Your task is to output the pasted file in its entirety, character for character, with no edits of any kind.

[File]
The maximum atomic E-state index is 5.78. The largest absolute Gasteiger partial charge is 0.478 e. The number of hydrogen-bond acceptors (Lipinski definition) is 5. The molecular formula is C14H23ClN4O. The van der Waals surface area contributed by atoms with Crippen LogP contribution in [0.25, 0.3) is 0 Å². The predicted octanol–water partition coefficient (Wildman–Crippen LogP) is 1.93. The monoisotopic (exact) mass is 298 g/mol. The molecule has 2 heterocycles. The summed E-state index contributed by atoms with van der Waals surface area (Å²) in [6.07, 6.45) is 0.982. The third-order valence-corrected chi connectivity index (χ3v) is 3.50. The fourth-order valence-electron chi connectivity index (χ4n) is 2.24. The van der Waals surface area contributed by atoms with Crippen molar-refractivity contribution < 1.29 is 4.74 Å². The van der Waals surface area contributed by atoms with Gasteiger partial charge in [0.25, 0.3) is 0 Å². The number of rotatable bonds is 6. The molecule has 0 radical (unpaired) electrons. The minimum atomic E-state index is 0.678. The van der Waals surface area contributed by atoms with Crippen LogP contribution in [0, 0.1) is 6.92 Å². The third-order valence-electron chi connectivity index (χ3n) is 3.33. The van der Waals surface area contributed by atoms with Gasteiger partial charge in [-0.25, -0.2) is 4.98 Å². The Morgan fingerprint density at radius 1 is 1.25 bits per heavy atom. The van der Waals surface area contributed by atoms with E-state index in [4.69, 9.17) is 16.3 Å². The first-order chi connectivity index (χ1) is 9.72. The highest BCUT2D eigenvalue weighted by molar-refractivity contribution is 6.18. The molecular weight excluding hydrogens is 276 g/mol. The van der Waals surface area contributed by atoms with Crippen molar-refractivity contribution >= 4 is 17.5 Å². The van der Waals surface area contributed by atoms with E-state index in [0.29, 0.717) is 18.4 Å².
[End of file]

The maximum atomic E-state index is 5.78. The largest absolute Gasteiger partial charge is 0.478 e. The number of hydrogen-bond acceptors (Lipinski definition) is 5. The molecular formula is C14H23ClN4O. The van der Waals surface area contributed by atoms with Crippen LogP contribution in [0.25, 0.3) is 0 Å². The predicted octanol–water partition coefficient (Wildman–Crippen LogP) is 1.93. The monoisotopic (exact) mass is 298 g/mol. The molecule has 2 heterocycles. The summed E-state index contributed by atoms with van der Waals surface area (Å²) in [6.07, 6.45) is 0.982. The third-order valence-corrected chi connectivity index (χ3v) is 3.50. The fourth-order valence-electron chi connectivity index (χ4n) is 2.24. The van der Waals surface area contributed by atoms with Crippen molar-refractivity contribution < 1.29 is 4.74 Å². The van der Waals surface area contributed by atoms with Gasteiger partial charge in [0.25, 0.3) is 0 Å². The number of rotatable bonds is 6. The molecule has 0 radical (unpaired) electrons. The minimum atomic E-state index is 0.678. The van der Waals surface area contributed by atoms with Crippen LogP contribution in [0, 0.1) is 6.92 Å². The third-order valence-electron chi connectivity index (χ3n) is 3.33. The van der Waals surface area contributed by atoms with Gasteiger partial charge in [-0.25, -0.2) is 4.98 Å². The Morgan fingerprint density at radius 1 is 1.25 bits per heavy atom. The van der Waals surface area contributed by atoms with E-state index in [4.69, 9.17) is 16.3 Å². The first-order chi connectivity index (χ1) is 9.72. The highest BCUT2D eigenvalue weighted by molar-refractivity contribution is 6.18. The molecular weight excluding hydrogens is 276 g/mol. The van der Waals surface area contributed by atoms with Crippen molar-refractivity contribution >= 4 is 17.5 Å². The van der Waals surface area contributed by atoms with E-state index in [0.29, 0.717) is 18.4 Å².